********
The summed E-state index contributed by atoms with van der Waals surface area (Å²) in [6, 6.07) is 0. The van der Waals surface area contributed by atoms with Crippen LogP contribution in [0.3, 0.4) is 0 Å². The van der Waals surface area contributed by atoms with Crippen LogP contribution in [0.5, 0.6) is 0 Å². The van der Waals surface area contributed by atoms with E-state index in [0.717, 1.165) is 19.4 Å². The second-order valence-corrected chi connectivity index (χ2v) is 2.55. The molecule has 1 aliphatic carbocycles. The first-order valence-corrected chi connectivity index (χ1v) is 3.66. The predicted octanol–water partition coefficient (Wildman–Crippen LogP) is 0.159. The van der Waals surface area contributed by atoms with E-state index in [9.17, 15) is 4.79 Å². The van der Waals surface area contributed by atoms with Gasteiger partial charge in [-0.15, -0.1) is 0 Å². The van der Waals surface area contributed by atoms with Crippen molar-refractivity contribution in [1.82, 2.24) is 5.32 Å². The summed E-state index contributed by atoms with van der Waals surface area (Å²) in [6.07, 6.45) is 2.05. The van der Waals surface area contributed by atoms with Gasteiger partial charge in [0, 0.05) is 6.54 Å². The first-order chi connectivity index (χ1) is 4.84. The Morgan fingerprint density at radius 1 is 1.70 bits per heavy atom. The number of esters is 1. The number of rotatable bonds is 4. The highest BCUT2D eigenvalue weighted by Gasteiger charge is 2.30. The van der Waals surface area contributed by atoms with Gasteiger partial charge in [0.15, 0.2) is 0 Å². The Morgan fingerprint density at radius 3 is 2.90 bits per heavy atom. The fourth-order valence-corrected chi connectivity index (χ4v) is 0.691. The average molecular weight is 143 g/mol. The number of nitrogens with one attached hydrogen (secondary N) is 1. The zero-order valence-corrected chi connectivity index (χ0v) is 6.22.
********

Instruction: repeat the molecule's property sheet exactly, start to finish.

The summed E-state index contributed by atoms with van der Waals surface area (Å²) in [6, 6.07) is 0. The van der Waals surface area contributed by atoms with Crippen LogP contribution in [0.3, 0.4) is 0 Å². The van der Waals surface area contributed by atoms with Crippen LogP contribution in [0.5, 0.6) is 0 Å². The van der Waals surface area contributed by atoms with E-state index in [0.717, 1.165) is 19.4 Å². The second-order valence-corrected chi connectivity index (χ2v) is 2.55. The molecule has 1 aliphatic carbocycles. The first-order valence-corrected chi connectivity index (χ1v) is 3.66. The predicted octanol–water partition coefficient (Wildman–Crippen LogP) is 0.159. The van der Waals surface area contributed by atoms with E-state index in [9.17, 15) is 4.79 Å². The van der Waals surface area contributed by atoms with Gasteiger partial charge in [-0.15, -0.1) is 0 Å². The van der Waals surface area contributed by atoms with Crippen molar-refractivity contribution in [1.82, 2.24) is 5.32 Å². The summed E-state index contributed by atoms with van der Waals surface area (Å²) in [6.07, 6.45) is 2.05. The van der Waals surface area contributed by atoms with Gasteiger partial charge in [0, 0.05) is 6.54 Å². The first-order chi connectivity index (χ1) is 4.84. The Morgan fingerprint density at radius 1 is 1.70 bits per heavy atom. The number of esters is 1. The number of rotatable bonds is 4. The highest BCUT2D eigenvalue weighted by Gasteiger charge is 2.30. The van der Waals surface area contributed by atoms with Gasteiger partial charge in [0.15, 0.2) is 0 Å². The Morgan fingerprint density at radius 3 is 2.90 bits per heavy atom. The fourth-order valence-corrected chi connectivity index (χ4v) is 0.691. The average molecular weight is 143 g/mol. The number of nitrogens with one attached hydrogen (secondary N) is 1. The zero-order valence-corrected chi connectivity index (χ0v) is 6.22.